Fond Memories of Soho then & now 1957-2012
Artist George Skeggs remembers Soho in the Fifties PART 1
Arriving in Soho in 1957 for the first time was like walking through the old east end docks where I was born, with its wonderful smells from the exotic herbs and spices that came from the many bonded warehouses in the area, but that’s where the difference ended.
Soho was another world of its own, bright lights, flashing neon signs, edgy, and full of colour and a bit dangerous.
This was in 1957, when I was an innocent (not quite so innocent) fourteen year old kid. It was the time when Skiffle, Trad Jazz, and Rock & Roll boom were sweeping the nation.
The previous year, a few friends and I, tried our luck at forming a Skiffle group. Why not? Anything seems possible when you’re young and full of youthful idealism. Tommy Steele had pulled it off, maybe we might too. However, we made a terrible din and soon packed it in, except for the clarinet player who really wanted to join a Trad Jazz Band and, had been having serious music lessons paid for by his keen parents.
Anyway, my future artistic abilities would lay elsewhere in painting (merlin two.com). Although Skiffle and the new rock & roll had a big influence on us as kids, the only place to get a real taste of it was in Soho and its coffee bars. We were all looking for excitement, away from the local caffs and amusement arcades in East London. Soho was the place to be, its where I would meet my future wife.
Before you arrived in Soho, you could follow its aroma of pungent food and fresh ground coffee, along the Charing Cross Rd, from Tottenham Court Rd tube station to the corner of Old Compton St. Indeed, it was at no 59 Old Compton St near the corner of Wardour St that would become the birthplace of the British Rock & Roll Scene. It was here, that I and a few friends, had arrived one summers evening, after hanging around in one of the amusement arcades in Wardour St wasting our money playing on the slot machines and listening to Frankie Lymon & the Teenagers on the juke box.
I thought I looked rather hip, in black Ray-Ban style sunglasses (at night what a poser!!) and a bright yellow black 3 inch check shirt with dogtooth patterned drainpipe jeans, these would be classed as skinny jeans today. My shoes were black with 2inch crepe soles commonly called brothel creepers and my hair style was a ’Tony Curtis’ with a ducks arse at the back. This was a style favoured by the Teddy Boys of which I considered myself to be in 1957.
We were a breath of fresh air, but appeared a bit subversive to the older generation who wanted us to conform and get our hair cut and have a boring military style, short back and sides like our fathers had during the 1940s. But we were rebelling, image wise and gyrating to the new music coming from America.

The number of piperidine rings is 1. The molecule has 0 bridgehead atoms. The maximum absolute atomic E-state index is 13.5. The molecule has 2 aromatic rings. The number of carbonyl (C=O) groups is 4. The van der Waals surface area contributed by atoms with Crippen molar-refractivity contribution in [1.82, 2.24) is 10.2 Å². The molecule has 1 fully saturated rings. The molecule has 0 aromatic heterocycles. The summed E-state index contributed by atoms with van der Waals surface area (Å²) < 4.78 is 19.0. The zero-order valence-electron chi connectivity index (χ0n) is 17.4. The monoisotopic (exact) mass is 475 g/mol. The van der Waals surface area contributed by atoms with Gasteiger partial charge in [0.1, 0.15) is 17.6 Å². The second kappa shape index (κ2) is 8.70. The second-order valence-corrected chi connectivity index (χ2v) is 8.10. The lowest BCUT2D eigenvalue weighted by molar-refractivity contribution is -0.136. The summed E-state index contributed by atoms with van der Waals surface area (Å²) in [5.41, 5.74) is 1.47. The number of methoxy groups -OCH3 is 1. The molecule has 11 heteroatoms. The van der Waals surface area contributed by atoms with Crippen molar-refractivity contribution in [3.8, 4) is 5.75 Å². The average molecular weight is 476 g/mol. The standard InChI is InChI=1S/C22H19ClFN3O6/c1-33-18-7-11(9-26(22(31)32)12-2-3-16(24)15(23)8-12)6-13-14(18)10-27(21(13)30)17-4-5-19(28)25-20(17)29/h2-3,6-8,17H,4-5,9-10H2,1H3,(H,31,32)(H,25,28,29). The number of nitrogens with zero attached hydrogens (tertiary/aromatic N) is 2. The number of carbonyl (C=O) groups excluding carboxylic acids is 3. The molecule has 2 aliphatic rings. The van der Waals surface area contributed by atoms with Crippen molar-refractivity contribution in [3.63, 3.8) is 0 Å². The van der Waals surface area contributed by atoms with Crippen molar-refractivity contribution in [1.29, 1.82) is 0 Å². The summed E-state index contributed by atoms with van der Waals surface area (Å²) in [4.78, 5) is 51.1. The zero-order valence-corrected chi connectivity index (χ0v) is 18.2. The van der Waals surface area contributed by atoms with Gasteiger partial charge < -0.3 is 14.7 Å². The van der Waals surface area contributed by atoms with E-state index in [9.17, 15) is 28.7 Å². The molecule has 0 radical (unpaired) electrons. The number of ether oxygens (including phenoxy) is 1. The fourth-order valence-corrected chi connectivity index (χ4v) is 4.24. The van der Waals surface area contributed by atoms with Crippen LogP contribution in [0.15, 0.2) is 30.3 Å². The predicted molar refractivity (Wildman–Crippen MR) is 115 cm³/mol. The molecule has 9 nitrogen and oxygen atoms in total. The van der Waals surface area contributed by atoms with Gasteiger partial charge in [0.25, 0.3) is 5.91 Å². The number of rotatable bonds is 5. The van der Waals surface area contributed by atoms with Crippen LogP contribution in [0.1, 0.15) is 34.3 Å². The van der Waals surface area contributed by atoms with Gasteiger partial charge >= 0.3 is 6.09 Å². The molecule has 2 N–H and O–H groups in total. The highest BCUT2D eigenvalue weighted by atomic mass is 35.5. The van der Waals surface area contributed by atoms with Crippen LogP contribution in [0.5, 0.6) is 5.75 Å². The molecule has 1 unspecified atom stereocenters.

The most outrageous person, I saw around Old Compton St in the late 50s, was would be, rock star Wee Willie Harris, a man with stars in his eyes a singer, and - (above George in the Soho Brassiere 1980s Old Compton St) -piano player, who had a minor hit ’Rockin at the 2 I’s which was played on the 2 I’s jukebox by the door. He often wore a Zoot Suit a had his hair dyed bright orange (remember this was in 1957, and before the pink pound) his outfit was finished of with a giant spotted bow tie, all the girls loved him. Willie was also the resident piano player in the I’s. Anyhow, as we got closer to Camisa’s Deli, which is still in business today, we could hear the sound of music coming from the basement next door. A sign above the entrance read 2 I’s-- between two symbols advertising Coke surrounded by musical notes with -- Coffee Bar--- beneath all picked out in neon lights. This sign I believe was changed for a more boring utility sign without the neon sometime in the 1960s.
The coffee bar had a plate glass window, in a chromium frame. Hanging on the door was a sign advertising 7up. Inside on the left was a Juke box, the place was buzzing with lots of people, and it felt very hot indeed, that was just upstairs! We ordered frothy coffee (plenty of froth and not much coffee which was a common complaint which, the press eagerly pounced upon, suggesting we were all being ripped of at the time) I think Sohoite Daniel Farson coined the expression in one of his documentaries for television, in a warts and all look, at life, in Soho in the late 1950s.